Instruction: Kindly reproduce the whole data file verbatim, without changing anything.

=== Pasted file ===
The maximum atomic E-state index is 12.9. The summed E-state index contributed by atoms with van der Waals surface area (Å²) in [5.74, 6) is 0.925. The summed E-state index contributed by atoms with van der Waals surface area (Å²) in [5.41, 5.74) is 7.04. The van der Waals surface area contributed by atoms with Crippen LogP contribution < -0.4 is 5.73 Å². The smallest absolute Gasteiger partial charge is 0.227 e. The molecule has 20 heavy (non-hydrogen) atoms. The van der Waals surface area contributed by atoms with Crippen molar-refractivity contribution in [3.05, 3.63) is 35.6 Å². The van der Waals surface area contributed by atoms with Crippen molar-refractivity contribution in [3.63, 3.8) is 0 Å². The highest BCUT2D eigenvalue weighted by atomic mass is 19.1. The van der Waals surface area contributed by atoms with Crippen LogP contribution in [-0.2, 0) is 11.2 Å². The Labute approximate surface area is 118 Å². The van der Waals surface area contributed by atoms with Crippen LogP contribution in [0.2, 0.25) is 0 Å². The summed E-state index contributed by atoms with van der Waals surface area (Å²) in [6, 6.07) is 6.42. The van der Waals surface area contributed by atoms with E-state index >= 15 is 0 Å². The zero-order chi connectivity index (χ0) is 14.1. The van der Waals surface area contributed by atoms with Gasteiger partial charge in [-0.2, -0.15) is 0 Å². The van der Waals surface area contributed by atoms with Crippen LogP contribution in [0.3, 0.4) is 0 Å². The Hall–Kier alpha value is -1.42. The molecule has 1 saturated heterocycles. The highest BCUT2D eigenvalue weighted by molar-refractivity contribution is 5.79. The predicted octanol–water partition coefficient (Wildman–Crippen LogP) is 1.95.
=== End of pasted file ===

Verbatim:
The maximum atomic E-state index is 12.9. The summed E-state index contributed by atoms with van der Waals surface area (Å²) in [5.74, 6) is 0.925. The summed E-state index contributed by atoms with van der Waals surface area (Å²) in [5.41, 5.74) is 7.04. The van der Waals surface area contributed by atoms with Crippen LogP contribution < -0.4 is 5.73 Å². The smallest absolute Gasteiger partial charge is 0.227 e. The molecule has 20 heavy (non-hydrogen) atoms. The van der Waals surface area contributed by atoms with Crippen molar-refractivity contribution in [3.05, 3.63) is 35.6 Å². The van der Waals surface area contributed by atoms with Crippen molar-refractivity contribution in [3.63, 3.8) is 0 Å². The highest BCUT2D eigenvalue weighted by atomic mass is 19.1. The van der Waals surface area contributed by atoms with Crippen LogP contribution in [-0.2, 0) is 11.2 Å². The Labute approximate surface area is 118 Å². The van der Waals surface area contributed by atoms with Crippen LogP contribution in [0.2, 0.25) is 0 Å². The summed E-state index contributed by atoms with van der Waals surface area (Å²) in [6, 6.07) is 6.42. The van der Waals surface area contributed by atoms with E-state index >= 15 is 0 Å². The zero-order chi connectivity index (χ0) is 14.1. The van der Waals surface area contributed by atoms with Gasteiger partial charge in [-0.2, -0.15) is 0 Å². The van der Waals surface area contributed by atoms with Crippen LogP contribution in [0.3, 0.4) is 0 Å². The Hall–Kier alpha value is -1.42. The molecule has 1 saturated heterocycles. The highest BCUT2D eigenvalue weighted by molar-refractivity contribution is 5.79. The predicted octanol–water partition coefficient (Wildman–Crippen LogP) is 1.95.